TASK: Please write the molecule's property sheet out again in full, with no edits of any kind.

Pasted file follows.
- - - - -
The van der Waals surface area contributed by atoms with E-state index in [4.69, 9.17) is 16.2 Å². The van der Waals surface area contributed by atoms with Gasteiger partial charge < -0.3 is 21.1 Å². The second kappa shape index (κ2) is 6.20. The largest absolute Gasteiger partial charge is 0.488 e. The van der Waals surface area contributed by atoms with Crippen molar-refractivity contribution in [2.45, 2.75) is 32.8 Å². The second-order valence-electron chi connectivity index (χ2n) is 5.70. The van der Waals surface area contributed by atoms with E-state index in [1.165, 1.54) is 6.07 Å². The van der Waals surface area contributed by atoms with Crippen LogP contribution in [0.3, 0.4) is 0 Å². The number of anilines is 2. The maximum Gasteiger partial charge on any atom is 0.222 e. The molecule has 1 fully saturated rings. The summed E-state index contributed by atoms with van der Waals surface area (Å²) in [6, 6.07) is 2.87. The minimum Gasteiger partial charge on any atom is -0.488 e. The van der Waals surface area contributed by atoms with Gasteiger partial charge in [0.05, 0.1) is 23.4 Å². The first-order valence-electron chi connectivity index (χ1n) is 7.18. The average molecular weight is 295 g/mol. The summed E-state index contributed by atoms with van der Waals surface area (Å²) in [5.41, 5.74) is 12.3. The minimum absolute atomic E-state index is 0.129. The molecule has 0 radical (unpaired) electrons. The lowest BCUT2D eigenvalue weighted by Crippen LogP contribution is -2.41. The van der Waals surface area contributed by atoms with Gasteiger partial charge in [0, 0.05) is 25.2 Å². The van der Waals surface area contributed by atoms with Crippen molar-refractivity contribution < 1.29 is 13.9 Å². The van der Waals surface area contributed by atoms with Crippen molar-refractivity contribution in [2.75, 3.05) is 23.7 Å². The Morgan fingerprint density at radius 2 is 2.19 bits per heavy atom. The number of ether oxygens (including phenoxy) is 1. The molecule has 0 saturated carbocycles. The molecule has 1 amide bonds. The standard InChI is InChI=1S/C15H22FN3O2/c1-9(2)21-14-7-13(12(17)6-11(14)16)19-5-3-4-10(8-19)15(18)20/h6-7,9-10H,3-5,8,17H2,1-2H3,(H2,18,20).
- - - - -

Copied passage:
The van der Waals surface area contributed by atoms with E-state index in [4.69, 9.17) is 16.2 Å². The van der Waals surface area contributed by atoms with Gasteiger partial charge < -0.3 is 21.1 Å². The second kappa shape index (κ2) is 6.20. The largest absolute Gasteiger partial charge is 0.488 e. The van der Waals surface area contributed by atoms with Crippen molar-refractivity contribution in [2.45, 2.75) is 32.8 Å². The second-order valence-electron chi connectivity index (χ2n) is 5.70. The van der Waals surface area contributed by atoms with E-state index in [1.165, 1.54) is 6.07 Å². The van der Waals surface area contributed by atoms with Crippen LogP contribution in [0.3, 0.4) is 0 Å². The number of anilines is 2. The maximum Gasteiger partial charge on any atom is 0.222 e. The molecule has 1 fully saturated rings. The summed E-state index contributed by atoms with van der Waals surface area (Å²) in [6, 6.07) is 2.87. The minimum Gasteiger partial charge on any atom is -0.488 e. The van der Waals surface area contributed by atoms with Gasteiger partial charge in [0.05, 0.1) is 23.4 Å². The first-order valence-electron chi connectivity index (χ1n) is 7.18. The average molecular weight is 295 g/mol. The summed E-state index contributed by atoms with van der Waals surface area (Å²) in [5.41, 5.74) is 12.3. The minimum absolute atomic E-state index is 0.129. The molecule has 0 radical (unpaired) electrons. The lowest BCUT2D eigenvalue weighted by Crippen LogP contribution is -2.41. The van der Waals surface area contributed by atoms with Gasteiger partial charge in [0, 0.05) is 25.2 Å². The van der Waals surface area contributed by atoms with Crippen molar-refractivity contribution < 1.29 is 13.9 Å². The van der Waals surface area contributed by atoms with Crippen molar-refractivity contribution in [2.75, 3.05) is 23.7 Å². The Morgan fingerprint density at radius 2 is 2.19 bits per heavy atom. The number of ether oxygens (including phenoxy) is 1. The molecule has 0 saturated carbocycles. The molecule has 1 amide bonds. The standard InChI is InChI=1S/C15H22FN3O2/c1-9(2)21-14-7-13(12(17)6-11(14)16)19-5-3-4-10(8-19)15(18)20/h6-7,9-10H,3-5,8,17H2,1-2H3,(H2,18,20).